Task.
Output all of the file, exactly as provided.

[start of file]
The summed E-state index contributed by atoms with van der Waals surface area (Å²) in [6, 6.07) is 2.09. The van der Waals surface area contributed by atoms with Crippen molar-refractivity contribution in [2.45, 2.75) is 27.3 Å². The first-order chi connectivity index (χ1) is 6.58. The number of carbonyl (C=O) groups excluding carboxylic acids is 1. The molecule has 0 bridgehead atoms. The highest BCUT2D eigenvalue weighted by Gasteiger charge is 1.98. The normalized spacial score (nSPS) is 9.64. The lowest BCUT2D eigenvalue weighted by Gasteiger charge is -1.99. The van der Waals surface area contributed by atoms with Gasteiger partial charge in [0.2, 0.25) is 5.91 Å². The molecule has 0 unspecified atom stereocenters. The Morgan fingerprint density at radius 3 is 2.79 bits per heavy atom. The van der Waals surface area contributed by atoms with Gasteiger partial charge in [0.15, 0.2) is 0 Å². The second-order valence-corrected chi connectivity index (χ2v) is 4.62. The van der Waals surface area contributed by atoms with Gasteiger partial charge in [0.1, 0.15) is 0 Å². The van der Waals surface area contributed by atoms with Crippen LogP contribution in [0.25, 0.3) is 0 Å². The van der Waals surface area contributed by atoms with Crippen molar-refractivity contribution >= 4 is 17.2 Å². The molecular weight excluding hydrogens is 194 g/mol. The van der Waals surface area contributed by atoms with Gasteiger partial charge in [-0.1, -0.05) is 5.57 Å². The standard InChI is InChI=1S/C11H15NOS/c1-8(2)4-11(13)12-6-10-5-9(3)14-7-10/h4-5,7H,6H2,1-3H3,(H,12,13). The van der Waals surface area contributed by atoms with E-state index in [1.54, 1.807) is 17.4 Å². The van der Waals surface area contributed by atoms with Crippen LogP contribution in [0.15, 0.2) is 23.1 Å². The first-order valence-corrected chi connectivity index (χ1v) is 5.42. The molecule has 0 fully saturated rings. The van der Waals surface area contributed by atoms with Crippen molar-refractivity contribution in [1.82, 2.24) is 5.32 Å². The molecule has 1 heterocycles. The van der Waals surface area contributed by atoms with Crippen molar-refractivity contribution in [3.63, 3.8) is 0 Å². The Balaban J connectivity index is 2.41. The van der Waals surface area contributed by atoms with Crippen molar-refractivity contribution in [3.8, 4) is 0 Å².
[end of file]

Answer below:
The summed E-state index contributed by atoms with van der Waals surface area (Å²) in [6, 6.07) is 2.09. The van der Waals surface area contributed by atoms with Crippen molar-refractivity contribution in [2.45, 2.75) is 27.3 Å². The first-order chi connectivity index (χ1) is 6.58. The number of carbonyl (C=O) groups excluding carboxylic acids is 1. The molecule has 0 bridgehead atoms. The highest BCUT2D eigenvalue weighted by Gasteiger charge is 1.98. The normalized spacial score (nSPS) is 9.64. The lowest BCUT2D eigenvalue weighted by Gasteiger charge is -1.99. The van der Waals surface area contributed by atoms with Gasteiger partial charge in [0.2, 0.25) is 5.91 Å². The molecule has 0 unspecified atom stereocenters. The Morgan fingerprint density at radius 3 is 2.79 bits per heavy atom. The van der Waals surface area contributed by atoms with Gasteiger partial charge in [0.15, 0.2) is 0 Å². The second-order valence-corrected chi connectivity index (χ2v) is 4.62. The van der Waals surface area contributed by atoms with Gasteiger partial charge in [0.1, 0.15) is 0 Å². The van der Waals surface area contributed by atoms with Crippen LogP contribution in [0.25, 0.3) is 0 Å². The van der Waals surface area contributed by atoms with Crippen molar-refractivity contribution >= 4 is 17.2 Å². The molecular weight excluding hydrogens is 194 g/mol. The van der Waals surface area contributed by atoms with Gasteiger partial charge in [-0.1, -0.05) is 5.57 Å². The standard InChI is InChI=1S/C11H15NOS/c1-8(2)4-11(13)12-6-10-5-9(3)14-7-10/h4-5,7H,6H2,1-3H3,(H,12,13). The van der Waals surface area contributed by atoms with E-state index in [1.54, 1.807) is 17.4 Å². The van der Waals surface area contributed by atoms with Crippen LogP contribution in [0.15, 0.2) is 23.1 Å². The first-order valence-corrected chi connectivity index (χ1v) is 5.42. The molecule has 0 fully saturated rings. The van der Waals surface area contributed by atoms with Crippen molar-refractivity contribution in [1.82, 2.24) is 5.32 Å². The molecule has 1 heterocycles. The van der Waals surface area contributed by atoms with Crippen molar-refractivity contribution in [3.63, 3.8) is 0 Å². The Balaban J connectivity index is 2.41. The van der Waals surface area contributed by atoms with Crippen molar-refractivity contribution in [3.8, 4) is 0 Å².